Newly hatched chickens collected from a local hatchery were placed in isolation in groups of five. Chickens were given unlimited food and water and checked for the presence of endogenous Campylobacter spp. by cloacal swabbing on days 7 and 11 posthatching to confirm the absence of Campylobacter spp. for the 14-day-old chicken infection model, and on day 1 for the 2-day-old model. Eight groups of chickens were infected with the highly colonizing C. jejuni strain 331 (strain 331 was chosen because it represents a highly colonizing phenotype with respect to colonization of chickens Korolik et al., 1998) at the following levels of viable cells: 5 × 107, 5 × 106, 5 × 105, 5 × 104, 5 × 103, 5 × 102 and 5 × 101. One group of five chickens was kept as a control. Each chicken for every group was tested for the presence of Campylobacter cells on days 1, 2, 3, 5, 7, 10 and 14 after inoculation by cloacal swabs. The chickens were fed 30 min before swabbing, to ensure that the cloacal samples contained fresh feces. Any chickens that did not excrete detectable levels of Campylobacter cells on day 7 postinoculation were kept for another week and were sacrificed on day 14 postinoculation; the cecal contents were examined by plate culture. All the chickens that still secreted detectable levels of Campylobacter cells on day 14 were sacrificed on day 21 postinoculation, and cecal contents were examined. The experiment was repeated at least twice independently. The same schedule was followed to test colonization of 2-day-old chickens.


Comparison of 14-day-old and 2-day-old chicken models for assessment of colonization potential of Campylobacter strains

To compare the two colonization models, groups of the 2-day-old and 14-day-old chickens were orally inoculated with serially diluted C. jejuni 331 cells as described in ‘Materials and methods’.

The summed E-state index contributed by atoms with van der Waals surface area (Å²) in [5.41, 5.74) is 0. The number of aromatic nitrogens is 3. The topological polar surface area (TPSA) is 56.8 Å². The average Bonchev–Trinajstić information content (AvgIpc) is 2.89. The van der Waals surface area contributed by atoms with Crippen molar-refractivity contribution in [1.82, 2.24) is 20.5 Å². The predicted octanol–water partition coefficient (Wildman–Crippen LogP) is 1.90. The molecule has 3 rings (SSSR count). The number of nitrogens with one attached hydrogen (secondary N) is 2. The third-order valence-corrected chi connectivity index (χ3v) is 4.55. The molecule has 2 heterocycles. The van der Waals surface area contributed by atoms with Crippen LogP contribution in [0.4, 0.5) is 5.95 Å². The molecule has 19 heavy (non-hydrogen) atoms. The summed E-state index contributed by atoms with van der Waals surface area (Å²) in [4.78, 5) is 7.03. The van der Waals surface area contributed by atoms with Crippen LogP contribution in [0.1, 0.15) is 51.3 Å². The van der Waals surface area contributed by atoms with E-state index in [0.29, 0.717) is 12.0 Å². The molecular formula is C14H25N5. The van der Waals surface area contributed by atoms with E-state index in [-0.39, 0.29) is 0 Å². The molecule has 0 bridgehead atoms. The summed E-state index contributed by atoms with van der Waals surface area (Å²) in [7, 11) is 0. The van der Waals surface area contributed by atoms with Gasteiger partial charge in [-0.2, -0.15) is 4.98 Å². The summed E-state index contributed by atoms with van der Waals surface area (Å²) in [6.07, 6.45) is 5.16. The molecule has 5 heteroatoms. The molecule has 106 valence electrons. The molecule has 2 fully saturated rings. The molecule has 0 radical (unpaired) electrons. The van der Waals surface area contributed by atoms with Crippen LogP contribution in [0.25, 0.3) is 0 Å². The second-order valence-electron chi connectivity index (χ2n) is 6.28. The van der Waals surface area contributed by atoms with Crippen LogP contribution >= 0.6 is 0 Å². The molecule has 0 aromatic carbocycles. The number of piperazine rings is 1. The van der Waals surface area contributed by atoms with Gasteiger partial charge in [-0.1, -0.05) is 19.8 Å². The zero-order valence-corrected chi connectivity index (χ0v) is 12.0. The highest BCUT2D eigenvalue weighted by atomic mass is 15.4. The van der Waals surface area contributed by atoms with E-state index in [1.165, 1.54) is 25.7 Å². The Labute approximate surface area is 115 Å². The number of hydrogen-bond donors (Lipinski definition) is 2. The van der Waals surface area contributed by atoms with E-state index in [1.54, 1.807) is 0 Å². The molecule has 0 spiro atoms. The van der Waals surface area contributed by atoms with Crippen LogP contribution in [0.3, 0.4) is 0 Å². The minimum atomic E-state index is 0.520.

Tables 1 and 2 show the presence or absence of colonization with respect to size of the C. jejuni 331 inoculum for 2-day-old and 14-day-old chickens respectively. The lowest inoculum able to colonize 14-day-old chickens repeatedly was 5 × 104C. jejuni cells, and for 2-day-old chickens it was 5 × 103 cells. Once established, the colonization persisted for the duration of the experiment, with a maximal bacterial load in the ceca of 108 CFU g−1 of cecal material. The maximum cecal bacterial load for the Ross chickens has been previously reported to be 108 CFU g−1 of cecal material (16).

Table 1.   Colonization of 2-day-old chickens by Campylobacter jejuni 331with respect to the inoculum
InoculumDay 1Day 2Day 3Day 5Day 7Day 10Day 14Day 23
  1. +, positive for Campylobacter for all the birds; −, negative for Campylobacter for all the birds.

  2. Example: 4/5=4 out of 5 birds positive for Campylobacter.

5 × 101
5 × 102
5 × 1032/52/53/54/55/5
5 × 1044/55/55/55/55/55/55/55/5
5 × 1055/54/55/55/55/55/55/55/5
5 × 106++++++++
5 × 107++++++++
Table 2.   Colonization of 14-day-old chickens by Campylobacter jejuni 331 with respect to the inoculum
InoculumDay 1Day 2Day 3Day 5Day 7Day 10Day 14Day 23
  1. −, negative for Campylobacter for all the birds.

  2. Example: 4/5=4 out of 5 birds positive for Campylobacter.

5 × 101
5 × 102
5 × 1031/52/55/55/55/55/5
5 × 1041/51/52/54/55/55/55/55/5
5 × 1051/54/55/55/55/55/55/55/5
5 × 1063/54/55/55/55/55/55/55/5
5 × 1073/55/55/55/55/55/55/55/5

Assessment of colonization status in a 2-day-old chicken colonization model of strains previously assessed in 14-day-old chickens

To further assess both models, previously tested strains that could colonize and strains that could not colonize 14-day-old chickens were tested using 2-day-old chickens.

Both colonizing and noncolonizing strains maintained their colonization status in the 2-day-old chicken colonization model (Table 3). Some variation was noted for C. jejuni strain 415, which took 3 days longer to clear the intestinal tract of 2-day-old chickens compared to the 14-day-old chickens, and for C. jejuni strain 413, which was not detected at all in the 2-day-old chickens, but was cleared from the 14-day-old chickens after 7 days.

Table 3.   Colonization status of Campylobacter strains in 14-day-old and 2-day-old chicken colonization models 21 days after inoculation